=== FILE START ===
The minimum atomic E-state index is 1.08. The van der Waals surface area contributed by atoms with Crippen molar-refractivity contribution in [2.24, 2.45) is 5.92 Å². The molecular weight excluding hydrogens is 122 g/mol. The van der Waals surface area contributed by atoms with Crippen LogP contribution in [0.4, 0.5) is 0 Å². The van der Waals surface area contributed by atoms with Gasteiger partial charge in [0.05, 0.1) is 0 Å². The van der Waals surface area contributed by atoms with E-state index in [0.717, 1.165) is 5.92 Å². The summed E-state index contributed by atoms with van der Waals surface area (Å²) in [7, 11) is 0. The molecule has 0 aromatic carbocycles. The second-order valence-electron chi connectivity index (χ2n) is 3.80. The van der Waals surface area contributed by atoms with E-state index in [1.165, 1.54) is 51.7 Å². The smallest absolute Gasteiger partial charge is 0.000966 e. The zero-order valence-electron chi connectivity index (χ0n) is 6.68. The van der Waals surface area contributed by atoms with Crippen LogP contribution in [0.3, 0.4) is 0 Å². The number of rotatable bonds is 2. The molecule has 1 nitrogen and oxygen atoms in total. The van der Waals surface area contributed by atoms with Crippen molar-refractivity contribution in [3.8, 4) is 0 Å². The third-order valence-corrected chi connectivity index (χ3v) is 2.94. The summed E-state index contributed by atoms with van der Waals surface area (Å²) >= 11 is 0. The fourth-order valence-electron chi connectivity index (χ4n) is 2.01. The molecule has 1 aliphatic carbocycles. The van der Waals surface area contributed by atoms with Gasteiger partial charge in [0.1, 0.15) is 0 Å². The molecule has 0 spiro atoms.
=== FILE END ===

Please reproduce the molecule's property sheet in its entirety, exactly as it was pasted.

The minimum atomic E-state index is 1.08. The van der Waals surface area contributed by atoms with Crippen molar-refractivity contribution in [2.24, 2.45) is 5.92 Å². The molecular weight excluding hydrogens is 122 g/mol. The van der Waals surface area contributed by atoms with Crippen LogP contribution in [0.4, 0.5) is 0 Å². The van der Waals surface area contributed by atoms with Gasteiger partial charge in [0.05, 0.1) is 0 Å². The van der Waals surface area contributed by atoms with E-state index in [0.717, 1.165) is 5.92 Å². The summed E-state index contributed by atoms with van der Waals surface area (Å²) in [7, 11) is 0. The molecule has 0 aromatic carbocycles. The second-order valence-electron chi connectivity index (χ2n) is 3.80. The van der Waals surface area contributed by atoms with E-state index in [1.165, 1.54) is 51.7 Å². The smallest absolute Gasteiger partial charge is 0.000966 e. The zero-order valence-electron chi connectivity index (χ0n) is 6.68. The van der Waals surface area contributed by atoms with Crippen LogP contribution in [0.3, 0.4) is 0 Å². The number of rotatable bonds is 2. The molecule has 1 nitrogen and oxygen atoms in total. The van der Waals surface area contributed by atoms with Crippen molar-refractivity contribution in [3.8, 4) is 0 Å². The third-order valence-corrected chi connectivity index (χ3v) is 2.94. The summed E-state index contributed by atoms with van der Waals surface area (Å²) >= 11 is 0. The fourth-order valence-electron chi connectivity index (χ4n) is 2.01. The molecule has 1 aliphatic carbocycles. The van der Waals surface area contributed by atoms with Gasteiger partial charge in [0.1, 0.15) is 0 Å². The molecule has 0 spiro atoms.